Hands-on learning helps students meet the needs of Washington’s tech-based industries
In Washington state, the foundation of our economy rests firmly on the subjects of science, technology, engineering and math. Those areas, known as STEM fields, are the core for many important employers – including Boeing, Microsoft and the health care sector.
Despite the significance of STEM fields across the state, we’re falling short of demand when it comes to producing well-trained workers in those areas. In fact, our state is among the lowest in terms of how much time our K-12 schools devote to science instruction, and is ranked nearly last in the nation when it comes to degree production in science and engineering.
Among the educators rising to meet that challenge is Eric Lagally, a faculty member at WGU Washington.
As a Program Manager for the College of Information Technology, Lagally spends most of his time working with WGU faculty mentors helping students be successful in their degree programs. But outside of his day job, Eric volunteers his time fostering passion for STEM among young learners.
“Many WGU students enter with a fear of science even though they are actually great at it,” says Lagally. “If I can help students realize this at an early age, they will be better prepared for not only WGU’s rigorous curriculum but other challenges in their lives as well. I also find that volunteering helps me learn independent of time and place, as I interact with people whose experience differs from my own.
Lagally works with the Washington Alliance for Better Schools, an organization that leverages resources, talent and intellectual capital to help over a quarter-million young students graduate ready to succeed in their careers and in college.
“WABS is unique both in that it focuses on combining teams of experts from different technical areas to develop new curriculum and in that it combines representatives from 11 school districts from the Puget Sound region to collaborate so that the results are widely applicable in different educational settings” says Lagally. “WABS’ mission is aligned with my own, which is to help people learn science and technical skills from an early age through adulthood.”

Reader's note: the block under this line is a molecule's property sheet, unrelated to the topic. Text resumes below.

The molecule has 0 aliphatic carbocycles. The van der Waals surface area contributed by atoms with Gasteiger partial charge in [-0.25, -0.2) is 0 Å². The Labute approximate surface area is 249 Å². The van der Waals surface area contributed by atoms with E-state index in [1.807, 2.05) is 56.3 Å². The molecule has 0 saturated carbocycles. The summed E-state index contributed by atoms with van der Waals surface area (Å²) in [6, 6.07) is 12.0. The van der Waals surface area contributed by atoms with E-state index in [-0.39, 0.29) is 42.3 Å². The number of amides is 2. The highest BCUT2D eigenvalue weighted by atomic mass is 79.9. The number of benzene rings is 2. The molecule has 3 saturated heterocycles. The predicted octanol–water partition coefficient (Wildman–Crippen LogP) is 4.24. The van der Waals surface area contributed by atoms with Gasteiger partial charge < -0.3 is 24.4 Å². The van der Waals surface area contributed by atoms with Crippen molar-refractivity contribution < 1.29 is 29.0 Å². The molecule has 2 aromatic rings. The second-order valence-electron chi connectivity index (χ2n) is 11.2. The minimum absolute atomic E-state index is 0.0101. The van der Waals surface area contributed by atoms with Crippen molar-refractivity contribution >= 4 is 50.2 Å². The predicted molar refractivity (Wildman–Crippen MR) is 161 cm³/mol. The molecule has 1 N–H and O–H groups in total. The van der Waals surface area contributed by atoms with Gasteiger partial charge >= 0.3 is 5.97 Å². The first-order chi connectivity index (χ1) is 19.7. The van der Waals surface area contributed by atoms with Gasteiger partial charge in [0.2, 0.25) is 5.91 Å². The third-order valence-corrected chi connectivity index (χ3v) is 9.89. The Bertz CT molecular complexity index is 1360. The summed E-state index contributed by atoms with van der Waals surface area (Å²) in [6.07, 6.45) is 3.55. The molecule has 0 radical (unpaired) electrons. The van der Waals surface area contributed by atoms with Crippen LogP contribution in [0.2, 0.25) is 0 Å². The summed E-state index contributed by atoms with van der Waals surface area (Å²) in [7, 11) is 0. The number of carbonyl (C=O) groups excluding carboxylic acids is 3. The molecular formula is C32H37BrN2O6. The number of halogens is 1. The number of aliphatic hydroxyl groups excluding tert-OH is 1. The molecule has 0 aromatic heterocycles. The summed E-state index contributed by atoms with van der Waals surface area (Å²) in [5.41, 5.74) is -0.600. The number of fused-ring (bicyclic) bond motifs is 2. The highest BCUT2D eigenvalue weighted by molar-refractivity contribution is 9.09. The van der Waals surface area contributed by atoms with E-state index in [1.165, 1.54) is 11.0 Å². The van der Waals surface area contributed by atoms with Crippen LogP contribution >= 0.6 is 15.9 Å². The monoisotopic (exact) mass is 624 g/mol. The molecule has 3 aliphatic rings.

Lagally recently participated in WABS’ Fourth Annual STEM Celebration, during which he demonstrated a lesson plan he developed with a team of five other volunteers. Over the past year, Lagally’s team collaborated to assemble a set of instructional resources to help students understand how heart valves work and to help them develop and test models of artificial heart valves.
“Our unit took the form of a problem-based lab, which is a type of ‘messy’ problem that does not have one correct answer,” Lagally explains. “This means the students must develop engineering design skills as well as evaluation skills to measure their own success. These types of problems are the most common type they will encounter in their later careers.”
Lagally was invited to return for a second year of WABS this past year. This time, he was part of a second group that designed a learning module for high school students involving how to mine asteroids for valuable minerals. Like the heart valve project, it was problem-based, meaning there was no correct answer and students were asked to evaluate their own success based on a number of criteria. Lagally also participated in the fifth annual WABS STEM Fellows celebration in early June of this year.
“I felt proud to have been a part of this work. My team and I had a wonderful time working together over the past year, and we were very happy with the results of our efforts. The students who completed the unit demonstrated tremendous engagement with the problem, even staying through lunch and free periods to work on it!”
WGU Washington is an online, competency-based university designed to expand access to higher education for Washington residents.